Scores dead and injured in Kirkuk bombings

July 16, 2007

Kurds consider Kirkuk part of their historic homeland and want a referendum to integrate the city into their autonomous region. But there are also tensions involving ethnic Turks, as well as Sunnis, who form the majority population, many of them relocated there by Saddam Hussein in the 1970s as part of a plan to "Arabize" the north and control oil production. Agence France Presse quotes U.S. soldiers as saying Kirkuk had reached "an acceptable level of violence." But that was not the case as more than 80 people died and almost 200 were injured. No one has claimed responsibility for the latest attacks. APTN cameras captured the carnage in the city. The pictures are graphic.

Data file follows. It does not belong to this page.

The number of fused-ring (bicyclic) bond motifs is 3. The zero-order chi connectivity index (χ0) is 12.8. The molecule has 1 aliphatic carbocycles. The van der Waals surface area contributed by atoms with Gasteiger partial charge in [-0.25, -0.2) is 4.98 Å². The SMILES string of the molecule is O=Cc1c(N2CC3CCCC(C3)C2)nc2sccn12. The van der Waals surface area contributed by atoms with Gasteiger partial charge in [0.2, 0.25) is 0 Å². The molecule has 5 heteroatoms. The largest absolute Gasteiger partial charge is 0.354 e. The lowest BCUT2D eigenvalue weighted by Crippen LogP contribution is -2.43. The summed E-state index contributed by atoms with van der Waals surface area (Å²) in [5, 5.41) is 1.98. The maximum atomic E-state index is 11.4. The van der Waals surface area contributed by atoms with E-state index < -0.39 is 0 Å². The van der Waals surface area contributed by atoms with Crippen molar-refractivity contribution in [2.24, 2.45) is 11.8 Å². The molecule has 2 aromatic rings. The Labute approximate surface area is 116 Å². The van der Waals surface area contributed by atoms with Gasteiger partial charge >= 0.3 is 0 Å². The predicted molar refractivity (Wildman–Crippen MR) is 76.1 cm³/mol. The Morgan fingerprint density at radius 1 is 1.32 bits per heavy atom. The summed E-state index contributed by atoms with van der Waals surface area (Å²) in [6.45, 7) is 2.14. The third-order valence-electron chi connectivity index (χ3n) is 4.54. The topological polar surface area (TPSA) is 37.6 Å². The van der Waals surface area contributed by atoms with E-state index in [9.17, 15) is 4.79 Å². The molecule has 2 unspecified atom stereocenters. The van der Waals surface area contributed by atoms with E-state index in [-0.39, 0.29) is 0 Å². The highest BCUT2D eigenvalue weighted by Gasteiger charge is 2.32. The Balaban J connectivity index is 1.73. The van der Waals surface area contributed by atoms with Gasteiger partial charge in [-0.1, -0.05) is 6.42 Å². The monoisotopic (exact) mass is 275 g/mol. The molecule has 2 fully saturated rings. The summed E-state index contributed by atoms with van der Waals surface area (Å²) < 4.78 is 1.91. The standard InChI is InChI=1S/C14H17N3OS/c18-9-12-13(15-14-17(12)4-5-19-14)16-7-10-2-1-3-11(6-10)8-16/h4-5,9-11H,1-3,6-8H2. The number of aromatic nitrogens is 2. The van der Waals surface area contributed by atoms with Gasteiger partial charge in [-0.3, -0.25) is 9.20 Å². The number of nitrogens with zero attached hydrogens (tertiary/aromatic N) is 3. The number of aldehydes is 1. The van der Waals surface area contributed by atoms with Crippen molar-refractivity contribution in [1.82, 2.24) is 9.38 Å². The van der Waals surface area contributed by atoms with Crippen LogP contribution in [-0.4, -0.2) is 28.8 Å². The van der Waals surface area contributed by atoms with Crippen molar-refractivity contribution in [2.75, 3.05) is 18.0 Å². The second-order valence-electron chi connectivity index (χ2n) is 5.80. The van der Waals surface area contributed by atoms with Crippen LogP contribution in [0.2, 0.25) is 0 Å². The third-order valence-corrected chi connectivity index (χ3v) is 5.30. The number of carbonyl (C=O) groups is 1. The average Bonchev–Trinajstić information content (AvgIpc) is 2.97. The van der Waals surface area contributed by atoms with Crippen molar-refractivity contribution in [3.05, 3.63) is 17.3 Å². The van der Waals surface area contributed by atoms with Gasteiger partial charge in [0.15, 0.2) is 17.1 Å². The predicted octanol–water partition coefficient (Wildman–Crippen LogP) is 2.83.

Kurds consider Kirkuk part of their historic homeland and want a referendum to integrate the city into their autonomous region. But there are also tensions involving ethnic Turks, as well as Sunnis, who form the majority population, many of them relocated there by Saddam Hussein in the 1970s as part of a plan to "Arabize" the north and control oil production. Agence France Presse quotes U.S. soldiers as saying Kirkuk had reached "an acceptable level of violence." But that was not the case as more than 80 people died and almost 200 were injured. No one has claimed responsibility for the latest attacks. APTN cameras captured the carnage in the city. The pictures are graphic.

 

 



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